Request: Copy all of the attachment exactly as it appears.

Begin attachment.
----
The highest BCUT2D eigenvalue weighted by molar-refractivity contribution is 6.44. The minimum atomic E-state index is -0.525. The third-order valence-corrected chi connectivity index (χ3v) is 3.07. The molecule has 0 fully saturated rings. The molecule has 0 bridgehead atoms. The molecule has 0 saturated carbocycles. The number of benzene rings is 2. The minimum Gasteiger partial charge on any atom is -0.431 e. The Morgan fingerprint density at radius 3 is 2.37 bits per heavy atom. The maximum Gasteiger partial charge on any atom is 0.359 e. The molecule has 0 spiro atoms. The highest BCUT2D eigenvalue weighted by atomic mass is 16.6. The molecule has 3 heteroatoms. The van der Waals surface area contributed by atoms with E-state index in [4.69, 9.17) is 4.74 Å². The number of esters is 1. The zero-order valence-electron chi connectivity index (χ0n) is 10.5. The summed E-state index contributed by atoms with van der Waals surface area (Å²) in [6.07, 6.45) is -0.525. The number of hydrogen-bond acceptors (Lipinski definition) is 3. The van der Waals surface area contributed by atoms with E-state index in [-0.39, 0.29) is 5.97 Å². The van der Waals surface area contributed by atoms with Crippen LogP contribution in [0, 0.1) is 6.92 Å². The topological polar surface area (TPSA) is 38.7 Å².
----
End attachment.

The highest BCUT2D eigenvalue weighted by molar-refractivity contribution is 6.44. The minimum atomic E-state index is -0.525. The third-order valence-corrected chi connectivity index (χ3v) is 3.07. The molecule has 0 fully saturated rings. The molecule has 0 bridgehead atoms. The molecule has 0 saturated carbocycles. The number of benzene rings is 2. The minimum Gasteiger partial charge on any atom is -0.431 e. The Morgan fingerprint density at radius 3 is 2.37 bits per heavy atom. The maximum Gasteiger partial charge on any atom is 0.359 e. The molecule has 0 spiro atoms. The highest BCUT2D eigenvalue weighted by atomic mass is 16.6. The molecule has 3 heteroatoms. The van der Waals surface area contributed by atoms with E-state index in [4.69, 9.17) is 4.74 Å². The number of esters is 1. The zero-order valence-electron chi connectivity index (χ0n) is 10.5. The summed E-state index contributed by atoms with van der Waals surface area (Å²) in [6.07, 6.45) is -0.525. The number of hydrogen-bond acceptors (Lipinski definition) is 3. The van der Waals surface area contributed by atoms with E-state index in [-0.39, 0.29) is 5.97 Å². The van der Waals surface area contributed by atoms with Crippen LogP contribution in [0, 0.1) is 6.92 Å². The topological polar surface area (TPSA) is 38.7 Å².